« Quel est donc l'homme à notre époque qui pourrait vivre sans féerie, sans un peu de rêve ? » Georges Méliès
Have you heard of Georges Méliès (1861-1938), one of the early pioneers of cinema and father of special effects? A director, inventor, magician, and also painter, he was a major figure of cinema in its age of infancy, shortly after the invention of the “Cinématographe” by the French Lumière brothers in 1895.
Starting from 1896, he was active as a film maker during a period of 17 years, and worked in a studio located in Montreuil-sous-Bois, on the Eastern outskirts of Paris. Georges Méliès directed around 600 movies, ranging from one to forty minute-long. He mainly focused on three genres: fairy tale and fantasy, science-fiction (sometimes based on Jules Verne’s novels, for instance 20,000 Leagues under the Sea), and historical reconstitution (including a politically committed L’Affaire Dreyfus). Many films authored by Méliès are sadly considered lost nowadays.
He is most famous for his Trip to the Moon (“Le Voyage dans la Lune,” 1902): see the beginning of film in its original coloured version:
Méliès was a skilled handyman, never out of ideas for new technical experiments. He arguably used the first story-boards, pyrotechnical and
optical effects, crossfading, animated models, overprinting, editing effects, colour effects on film, to name but a few. He handled almost
every aspect and step in the movie making process: script, set, costumes; he played in, produced and distributed his own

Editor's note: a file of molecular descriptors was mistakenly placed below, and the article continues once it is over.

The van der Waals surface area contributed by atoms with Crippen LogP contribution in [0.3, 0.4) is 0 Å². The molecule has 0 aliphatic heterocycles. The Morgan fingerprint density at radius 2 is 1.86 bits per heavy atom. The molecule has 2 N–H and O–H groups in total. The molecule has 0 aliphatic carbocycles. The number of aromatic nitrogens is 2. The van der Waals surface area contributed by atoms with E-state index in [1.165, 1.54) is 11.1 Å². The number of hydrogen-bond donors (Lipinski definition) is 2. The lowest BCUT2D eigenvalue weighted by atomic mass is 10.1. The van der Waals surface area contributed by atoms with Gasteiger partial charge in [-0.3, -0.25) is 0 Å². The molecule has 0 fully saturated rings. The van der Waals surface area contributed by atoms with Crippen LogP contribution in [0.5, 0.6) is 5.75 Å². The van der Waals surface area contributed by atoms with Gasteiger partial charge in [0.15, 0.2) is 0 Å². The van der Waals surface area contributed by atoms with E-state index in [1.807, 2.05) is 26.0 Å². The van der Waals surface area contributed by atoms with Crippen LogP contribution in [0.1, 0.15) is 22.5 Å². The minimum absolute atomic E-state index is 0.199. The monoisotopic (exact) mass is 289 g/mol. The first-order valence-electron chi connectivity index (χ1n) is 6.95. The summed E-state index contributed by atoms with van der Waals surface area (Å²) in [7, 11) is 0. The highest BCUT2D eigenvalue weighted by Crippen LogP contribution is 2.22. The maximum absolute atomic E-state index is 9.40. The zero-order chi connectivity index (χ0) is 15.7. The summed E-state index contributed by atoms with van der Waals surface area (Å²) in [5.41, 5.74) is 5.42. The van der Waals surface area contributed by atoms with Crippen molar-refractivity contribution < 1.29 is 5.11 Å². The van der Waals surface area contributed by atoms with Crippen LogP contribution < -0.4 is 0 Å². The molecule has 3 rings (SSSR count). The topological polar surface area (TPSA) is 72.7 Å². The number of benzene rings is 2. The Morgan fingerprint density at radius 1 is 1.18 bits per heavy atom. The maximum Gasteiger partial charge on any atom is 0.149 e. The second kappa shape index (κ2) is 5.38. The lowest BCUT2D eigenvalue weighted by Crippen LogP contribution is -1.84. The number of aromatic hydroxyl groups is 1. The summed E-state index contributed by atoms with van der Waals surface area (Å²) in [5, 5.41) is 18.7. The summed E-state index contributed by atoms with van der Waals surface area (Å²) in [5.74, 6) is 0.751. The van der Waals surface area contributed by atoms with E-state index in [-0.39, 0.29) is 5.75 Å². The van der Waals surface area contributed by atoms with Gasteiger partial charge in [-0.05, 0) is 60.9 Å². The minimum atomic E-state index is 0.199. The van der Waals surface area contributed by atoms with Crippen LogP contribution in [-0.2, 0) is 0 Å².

Film makers such as Walt Disney, George Lucas, or Terry Gilliam all acknowledged Méliès’ legacy and influence on their own work.
Having collected a tremendous amount of archives and objects in relation to Méliès' work, the French Cinémathèque recently opened a branch of its museum dedicated to him. Within 800 m2, it is a trip throughout the history of cinema, featuring over 300 machines, costumes, posters, drawings, and models.
While Georges Melies was still lucky enough to be eventually recognised and celebrated in his lifetime (after over a decade of oblivion), it was sadly not the case of Alice Guy (1873-1968), who was the very first female director.
First hired as a stenographer at the Gaumont company (which originally produced binoculars and photography instruments), she convinced Léon Gaumont to direct some movies. She focused on fiction, which didn’t seem to catch other directors’ interest at the time, as they were more interested in filming the “real life”. Just like Méliès, she carried many technical experiences (for instance, playing a scene backwards). Alice Guy stayed 11 years at Gaumont, Louis Feuillade being one of her assistants.
A surprising film directed by Alice Guy is called The Consequences of Feminism (“Les Résultats du féminisme,” 1906) where gender roles are swapped:
Alice Guy also directed a Birth, Life, and Death of Christ (1906), which was considered very long for the time (33 minutes). In 1907, she moved to the US, following her husband, where she created her own studio in New Jersey. In 1912, she was the first to shoot a movie featuring an African-American-only cast. Yet money issues and fierce competition eventually forced to end her movie making career. Fortunately, Alice Guy and her films are finally being rediscovered nowadays, while several books about her are currently being published.
If you wish to know more about Georges Méliès and Alice Guy, our library has ressources for you!
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